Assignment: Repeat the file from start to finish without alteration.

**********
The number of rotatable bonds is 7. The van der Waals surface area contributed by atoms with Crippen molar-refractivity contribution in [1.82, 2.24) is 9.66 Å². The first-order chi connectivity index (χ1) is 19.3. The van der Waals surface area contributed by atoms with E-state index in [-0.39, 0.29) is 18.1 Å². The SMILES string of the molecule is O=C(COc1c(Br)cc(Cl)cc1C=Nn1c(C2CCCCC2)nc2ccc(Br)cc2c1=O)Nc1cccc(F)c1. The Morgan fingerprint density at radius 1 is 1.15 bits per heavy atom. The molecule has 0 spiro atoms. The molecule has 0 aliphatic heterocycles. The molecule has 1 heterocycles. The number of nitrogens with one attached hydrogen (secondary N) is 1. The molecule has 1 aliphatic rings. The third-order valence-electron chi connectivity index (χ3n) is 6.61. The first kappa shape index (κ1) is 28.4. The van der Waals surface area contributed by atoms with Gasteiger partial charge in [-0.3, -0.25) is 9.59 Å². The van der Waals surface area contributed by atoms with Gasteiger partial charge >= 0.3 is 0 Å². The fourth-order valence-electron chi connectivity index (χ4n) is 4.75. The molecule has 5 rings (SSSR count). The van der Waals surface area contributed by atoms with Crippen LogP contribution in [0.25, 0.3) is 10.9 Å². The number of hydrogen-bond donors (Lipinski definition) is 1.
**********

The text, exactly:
The number of rotatable bonds is 7. The van der Waals surface area contributed by atoms with Crippen molar-refractivity contribution in [1.82, 2.24) is 9.66 Å². The first-order chi connectivity index (χ1) is 19.3. The van der Waals surface area contributed by atoms with E-state index in [-0.39, 0.29) is 18.1 Å². The SMILES string of the molecule is O=C(COc1c(Br)cc(Cl)cc1C=Nn1c(C2CCCCC2)nc2ccc(Br)cc2c1=O)Nc1cccc(F)c1. The Morgan fingerprint density at radius 1 is 1.15 bits per heavy atom. The molecule has 0 spiro atoms. The molecule has 0 aliphatic heterocycles. The molecule has 1 heterocycles. The number of nitrogens with one attached hydrogen (secondary N) is 1. The molecule has 1 aliphatic rings. The third-order valence-electron chi connectivity index (χ3n) is 6.61. The first kappa shape index (κ1) is 28.4. The van der Waals surface area contributed by atoms with Gasteiger partial charge in [-0.3, -0.25) is 9.59 Å². The van der Waals surface area contributed by atoms with Gasteiger partial charge >= 0.3 is 0 Å². The fourth-order valence-electron chi connectivity index (χ4n) is 4.75. The molecule has 5 rings (SSSR count). The van der Waals surface area contributed by atoms with Crippen LogP contribution in [0.25, 0.3) is 10.9 Å². The number of hydrogen-bond donors (Lipinski definition) is 1.